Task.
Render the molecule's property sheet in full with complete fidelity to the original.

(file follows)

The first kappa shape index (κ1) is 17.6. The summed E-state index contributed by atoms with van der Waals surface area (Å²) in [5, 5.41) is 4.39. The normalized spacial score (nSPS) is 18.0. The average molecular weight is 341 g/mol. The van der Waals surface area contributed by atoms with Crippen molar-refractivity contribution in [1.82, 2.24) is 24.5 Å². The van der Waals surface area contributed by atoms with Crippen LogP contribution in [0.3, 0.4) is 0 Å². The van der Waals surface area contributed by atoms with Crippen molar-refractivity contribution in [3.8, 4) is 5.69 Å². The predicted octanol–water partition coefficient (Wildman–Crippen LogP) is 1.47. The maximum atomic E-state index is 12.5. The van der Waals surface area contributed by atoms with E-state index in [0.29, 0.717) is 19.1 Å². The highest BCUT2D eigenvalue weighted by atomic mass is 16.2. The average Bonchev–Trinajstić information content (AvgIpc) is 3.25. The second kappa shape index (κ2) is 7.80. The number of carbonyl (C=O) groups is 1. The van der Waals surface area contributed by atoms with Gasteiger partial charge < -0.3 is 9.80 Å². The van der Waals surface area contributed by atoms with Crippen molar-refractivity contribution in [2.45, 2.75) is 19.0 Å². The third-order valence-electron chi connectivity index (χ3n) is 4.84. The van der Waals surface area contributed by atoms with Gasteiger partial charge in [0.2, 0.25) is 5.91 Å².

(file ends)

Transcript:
The first kappa shape index (κ1) is 17.6. The summed E-state index contributed by atoms with van der Waals surface area (Å²) in [5, 5.41) is 4.39. The normalized spacial score (nSPS) is 18.0. The average molecular weight is 341 g/mol. The van der Waals surface area contributed by atoms with Crippen molar-refractivity contribution in [1.82, 2.24) is 24.5 Å². The van der Waals surface area contributed by atoms with Crippen LogP contribution in [0.3, 0.4) is 0 Å². The van der Waals surface area contributed by atoms with Crippen molar-refractivity contribution in [3.8, 4) is 5.69 Å². The predicted octanol–water partition coefficient (Wildman–Crippen LogP) is 1.47. The maximum atomic E-state index is 12.5. The van der Waals surface area contributed by atoms with E-state index in [0.29, 0.717) is 19.1 Å². The highest BCUT2D eigenvalue weighted by atomic mass is 16.2. The average Bonchev–Trinajstić information content (AvgIpc) is 3.25. The second kappa shape index (κ2) is 7.80. The number of carbonyl (C=O) groups is 1. The van der Waals surface area contributed by atoms with Gasteiger partial charge < -0.3 is 9.80 Å². The van der Waals surface area contributed by atoms with Crippen molar-refractivity contribution in [2.45, 2.75) is 19.0 Å². The third-order valence-electron chi connectivity index (χ3n) is 4.84. The van der Waals surface area contributed by atoms with Gasteiger partial charge in [0.2, 0.25) is 5.91 Å².